Has the media “objectified” Janay Rice, the woman who was beaten unconscious in an Atlantic City casino’s elevator by her NFL star boyfriend-turned-husband?
At the Poynter Institute, a journalistic think-tank in Florida, Meredith Clark, a media ethicist, disputes the assertion that the video needed to be made public in order to change the culture and response of the NFL.
But Dr. Clark says using the video without her consent “violates our ethical obligation to treat Janay Rice and other survivors of intimate partner violence as people rather than vehicles for social change.”
She also questions whether videos such as this do any real good.
The names of women like Marlene Pinnock, who was repeatedly punched by a California Highway Patrol officer during an arrest, and Jada, the 17-year-old Texas student whose naked, drugged body became the Internet meme #JadaPose come to mind.
Remember them? Their images became public. There was outcry. They’re still waiting for justice.
It’s been 31 days since an unarmed black teen was shot to death by a police officer in Ferguson, Missouri. And to date, despite local, national and international outrage and outcry, no one has been indicted. No one has been arrested. The Ferguson Police Department has yet to announce a change in its policy on use of force.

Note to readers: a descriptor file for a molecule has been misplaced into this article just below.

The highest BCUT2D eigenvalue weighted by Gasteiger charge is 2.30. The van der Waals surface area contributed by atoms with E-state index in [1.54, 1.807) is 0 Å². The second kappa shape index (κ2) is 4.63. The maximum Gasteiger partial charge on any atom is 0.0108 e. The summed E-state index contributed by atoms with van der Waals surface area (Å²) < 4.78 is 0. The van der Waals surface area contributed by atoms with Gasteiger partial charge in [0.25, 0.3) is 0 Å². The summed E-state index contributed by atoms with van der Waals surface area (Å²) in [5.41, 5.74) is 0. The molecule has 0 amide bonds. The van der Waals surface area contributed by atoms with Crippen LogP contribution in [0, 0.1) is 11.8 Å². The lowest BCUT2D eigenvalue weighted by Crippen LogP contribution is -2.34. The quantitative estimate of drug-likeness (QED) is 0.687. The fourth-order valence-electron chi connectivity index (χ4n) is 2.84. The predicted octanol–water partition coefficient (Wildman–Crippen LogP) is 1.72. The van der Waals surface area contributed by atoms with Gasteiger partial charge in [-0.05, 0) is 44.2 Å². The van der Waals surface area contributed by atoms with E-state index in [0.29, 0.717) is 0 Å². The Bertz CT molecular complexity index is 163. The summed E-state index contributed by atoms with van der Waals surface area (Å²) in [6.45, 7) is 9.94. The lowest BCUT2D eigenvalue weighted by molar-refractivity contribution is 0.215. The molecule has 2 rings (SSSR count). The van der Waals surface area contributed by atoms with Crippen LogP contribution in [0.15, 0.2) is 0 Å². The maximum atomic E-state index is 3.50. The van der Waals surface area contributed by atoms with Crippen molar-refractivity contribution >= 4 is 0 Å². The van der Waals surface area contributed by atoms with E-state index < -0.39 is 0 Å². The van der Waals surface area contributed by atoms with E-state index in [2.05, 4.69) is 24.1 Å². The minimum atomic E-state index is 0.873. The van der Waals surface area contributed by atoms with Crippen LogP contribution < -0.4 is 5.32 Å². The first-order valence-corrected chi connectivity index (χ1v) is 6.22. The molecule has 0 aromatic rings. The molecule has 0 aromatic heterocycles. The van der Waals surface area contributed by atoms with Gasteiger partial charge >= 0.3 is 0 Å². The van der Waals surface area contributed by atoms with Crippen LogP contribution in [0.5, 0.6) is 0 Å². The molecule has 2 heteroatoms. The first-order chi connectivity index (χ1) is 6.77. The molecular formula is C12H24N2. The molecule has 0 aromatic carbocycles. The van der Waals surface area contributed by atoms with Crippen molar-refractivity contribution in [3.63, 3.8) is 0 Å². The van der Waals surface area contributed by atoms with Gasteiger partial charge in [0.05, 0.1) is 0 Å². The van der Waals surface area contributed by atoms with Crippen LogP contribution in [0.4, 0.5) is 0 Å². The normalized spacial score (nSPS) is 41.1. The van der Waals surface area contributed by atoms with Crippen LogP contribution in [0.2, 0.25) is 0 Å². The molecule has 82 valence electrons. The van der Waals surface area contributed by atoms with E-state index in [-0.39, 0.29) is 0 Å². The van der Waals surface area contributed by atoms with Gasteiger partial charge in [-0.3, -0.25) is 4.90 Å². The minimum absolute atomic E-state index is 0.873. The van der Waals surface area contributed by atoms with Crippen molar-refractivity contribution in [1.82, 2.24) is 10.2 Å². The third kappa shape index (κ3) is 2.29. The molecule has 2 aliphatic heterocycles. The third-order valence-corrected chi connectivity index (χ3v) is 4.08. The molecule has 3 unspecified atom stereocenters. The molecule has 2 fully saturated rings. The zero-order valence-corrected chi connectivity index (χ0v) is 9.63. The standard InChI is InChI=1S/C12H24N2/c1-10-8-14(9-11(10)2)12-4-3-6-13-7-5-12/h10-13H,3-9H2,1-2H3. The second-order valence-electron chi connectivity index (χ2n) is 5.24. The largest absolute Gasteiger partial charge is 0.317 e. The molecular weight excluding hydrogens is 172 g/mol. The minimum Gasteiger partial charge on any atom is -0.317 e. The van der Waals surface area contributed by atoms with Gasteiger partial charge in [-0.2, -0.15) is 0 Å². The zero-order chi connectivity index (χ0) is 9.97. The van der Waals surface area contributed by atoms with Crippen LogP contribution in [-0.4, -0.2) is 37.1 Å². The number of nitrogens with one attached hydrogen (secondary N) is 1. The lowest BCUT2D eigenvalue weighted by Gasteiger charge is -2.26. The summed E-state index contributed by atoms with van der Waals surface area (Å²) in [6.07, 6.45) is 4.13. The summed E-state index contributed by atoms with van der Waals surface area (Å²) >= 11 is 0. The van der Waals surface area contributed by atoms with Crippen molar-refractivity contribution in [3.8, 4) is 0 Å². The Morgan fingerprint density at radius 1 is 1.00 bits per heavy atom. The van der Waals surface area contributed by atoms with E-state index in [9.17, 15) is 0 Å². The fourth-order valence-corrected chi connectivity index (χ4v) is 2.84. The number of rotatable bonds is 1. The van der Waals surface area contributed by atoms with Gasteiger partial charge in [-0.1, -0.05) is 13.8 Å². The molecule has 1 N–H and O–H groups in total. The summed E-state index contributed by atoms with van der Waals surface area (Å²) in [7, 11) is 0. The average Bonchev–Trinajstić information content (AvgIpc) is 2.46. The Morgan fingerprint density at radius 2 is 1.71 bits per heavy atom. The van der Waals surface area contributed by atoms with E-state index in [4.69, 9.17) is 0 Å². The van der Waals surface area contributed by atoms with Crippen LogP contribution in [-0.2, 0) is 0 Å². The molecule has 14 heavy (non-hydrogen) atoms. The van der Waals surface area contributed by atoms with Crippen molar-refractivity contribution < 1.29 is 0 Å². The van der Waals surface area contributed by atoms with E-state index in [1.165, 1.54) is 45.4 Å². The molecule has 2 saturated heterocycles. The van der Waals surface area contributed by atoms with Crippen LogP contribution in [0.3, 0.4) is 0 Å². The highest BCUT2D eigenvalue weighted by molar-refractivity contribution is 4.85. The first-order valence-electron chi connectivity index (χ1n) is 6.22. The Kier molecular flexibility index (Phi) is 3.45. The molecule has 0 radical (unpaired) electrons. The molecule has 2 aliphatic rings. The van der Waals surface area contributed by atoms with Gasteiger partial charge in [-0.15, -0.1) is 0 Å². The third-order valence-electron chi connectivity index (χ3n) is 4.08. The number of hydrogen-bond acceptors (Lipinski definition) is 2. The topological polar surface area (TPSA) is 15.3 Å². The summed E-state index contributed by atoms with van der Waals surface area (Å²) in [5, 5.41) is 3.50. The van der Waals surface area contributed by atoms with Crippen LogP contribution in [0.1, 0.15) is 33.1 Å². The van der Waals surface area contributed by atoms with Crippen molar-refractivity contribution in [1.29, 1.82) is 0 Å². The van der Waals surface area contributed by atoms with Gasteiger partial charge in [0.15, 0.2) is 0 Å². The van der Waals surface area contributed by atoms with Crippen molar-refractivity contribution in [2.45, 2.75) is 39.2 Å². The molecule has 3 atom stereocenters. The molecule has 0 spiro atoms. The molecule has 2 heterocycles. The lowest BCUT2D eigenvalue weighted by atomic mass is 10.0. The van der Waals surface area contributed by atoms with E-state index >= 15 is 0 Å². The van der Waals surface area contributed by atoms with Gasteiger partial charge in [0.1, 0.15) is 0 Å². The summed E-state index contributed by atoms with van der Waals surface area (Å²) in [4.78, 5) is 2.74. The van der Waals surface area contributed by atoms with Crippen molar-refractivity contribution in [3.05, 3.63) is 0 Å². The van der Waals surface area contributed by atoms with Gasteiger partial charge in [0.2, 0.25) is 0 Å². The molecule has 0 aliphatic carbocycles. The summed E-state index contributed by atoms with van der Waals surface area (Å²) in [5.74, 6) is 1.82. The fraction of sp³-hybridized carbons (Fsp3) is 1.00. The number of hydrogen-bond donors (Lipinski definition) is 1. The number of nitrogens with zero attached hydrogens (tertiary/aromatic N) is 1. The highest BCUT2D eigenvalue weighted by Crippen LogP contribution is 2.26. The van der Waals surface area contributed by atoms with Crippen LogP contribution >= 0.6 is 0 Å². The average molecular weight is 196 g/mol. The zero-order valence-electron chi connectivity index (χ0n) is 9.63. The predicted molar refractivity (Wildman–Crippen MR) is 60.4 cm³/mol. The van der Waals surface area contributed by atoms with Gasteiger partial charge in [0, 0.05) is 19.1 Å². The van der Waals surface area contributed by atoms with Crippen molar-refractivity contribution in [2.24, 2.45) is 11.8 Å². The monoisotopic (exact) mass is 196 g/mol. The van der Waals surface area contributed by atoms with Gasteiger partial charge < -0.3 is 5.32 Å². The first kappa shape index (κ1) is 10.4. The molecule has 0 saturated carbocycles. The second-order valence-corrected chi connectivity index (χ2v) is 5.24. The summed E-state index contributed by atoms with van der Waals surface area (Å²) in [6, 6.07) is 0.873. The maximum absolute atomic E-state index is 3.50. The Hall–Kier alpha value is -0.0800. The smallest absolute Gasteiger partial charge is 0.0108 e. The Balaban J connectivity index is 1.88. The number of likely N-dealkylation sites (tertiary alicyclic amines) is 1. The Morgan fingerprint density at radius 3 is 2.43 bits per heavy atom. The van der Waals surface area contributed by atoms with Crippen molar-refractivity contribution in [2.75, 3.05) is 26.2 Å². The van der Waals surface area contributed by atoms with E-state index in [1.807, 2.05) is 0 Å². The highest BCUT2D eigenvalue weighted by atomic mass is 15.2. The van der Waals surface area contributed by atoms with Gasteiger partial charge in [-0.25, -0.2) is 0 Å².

Some good the video, pictures, ongoing media coverage and prolonged moral outrage surrounding Mike Brown’s death have done. Why should we expect that video of a woman being punched by her partner will effect greater social change?
Objectifying Janay Rice and recasting her experiences to serve the interests of elite white men who make the decision to publish and repost the video, to paraphrase Collins, means subordinating a black woman’s humanity in the name of journalism.
It is a misguided and unethical practice.
“Students learn to question whether their actions will send the victim into further trauma,” she notes, “and if they, as media workers, are acting with compassion.”
She says posting the videos to websites violates her.